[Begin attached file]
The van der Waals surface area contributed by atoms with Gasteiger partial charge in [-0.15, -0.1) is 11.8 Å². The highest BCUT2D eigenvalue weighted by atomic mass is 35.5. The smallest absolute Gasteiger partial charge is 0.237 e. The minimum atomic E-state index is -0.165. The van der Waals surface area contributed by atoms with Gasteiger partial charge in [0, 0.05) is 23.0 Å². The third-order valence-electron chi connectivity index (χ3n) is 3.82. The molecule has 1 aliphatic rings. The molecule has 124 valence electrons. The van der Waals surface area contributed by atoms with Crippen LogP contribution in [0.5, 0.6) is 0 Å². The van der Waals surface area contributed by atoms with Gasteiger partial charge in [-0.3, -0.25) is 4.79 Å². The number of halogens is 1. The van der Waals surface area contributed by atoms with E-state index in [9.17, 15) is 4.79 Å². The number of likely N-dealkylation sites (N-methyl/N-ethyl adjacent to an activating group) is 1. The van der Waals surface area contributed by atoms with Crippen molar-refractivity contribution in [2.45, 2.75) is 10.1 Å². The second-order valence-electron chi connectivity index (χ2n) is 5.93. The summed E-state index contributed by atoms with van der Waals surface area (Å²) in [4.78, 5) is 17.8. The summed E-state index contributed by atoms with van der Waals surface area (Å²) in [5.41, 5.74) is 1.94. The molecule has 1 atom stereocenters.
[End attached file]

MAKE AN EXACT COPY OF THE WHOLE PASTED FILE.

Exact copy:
The van der Waals surface area contributed by atoms with Gasteiger partial charge in [-0.15, -0.1) is 11.8 Å². The highest BCUT2D eigenvalue weighted by atomic mass is 35.5. The smallest absolute Gasteiger partial charge is 0.237 e. The minimum atomic E-state index is -0.165. The van der Waals surface area contributed by atoms with Gasteiger partial charge in [0, 0.05) is 23.0 Å². The third-order valence-electron chi connectivity index (χ3n) is 3.82. The molecule has 1 aliphatic rings. The molecule has 124 valence electrons. The van der Waals surface area contributed by atoms with Crippen LogP contribution in [0.5, 0.6) is 0 Å². The van der Waals surface area contributed by atoms with Gasteiger partial charge in [-0.3, -0.25) is 4.79 Å². The number of halogens is 1. The van der Waals surface area contributed by atoms with E-state index in [9.17, 15) is 4.79 Å². The number of likely N-dealkylation sites (N-methyl/N-ethyl adjacent to an activating group) is 1. The van der Waals surface area contributed by atoms with Crippen molar-refractivity contribution in [2.45, 2.75) is 10.1 Å². The second-order valence-electron chi connectivity index (χ2n) is 5.93. The summed E-state index contributed by atoms with van der Waals surface area (Å²) in [4.78, 5) is 17.8. The summed E-state index contributed by atoms with van der Waals surface area (Å²) in [5.41, 5.74) is 1.94. The molecule has 1 atom stereocenters.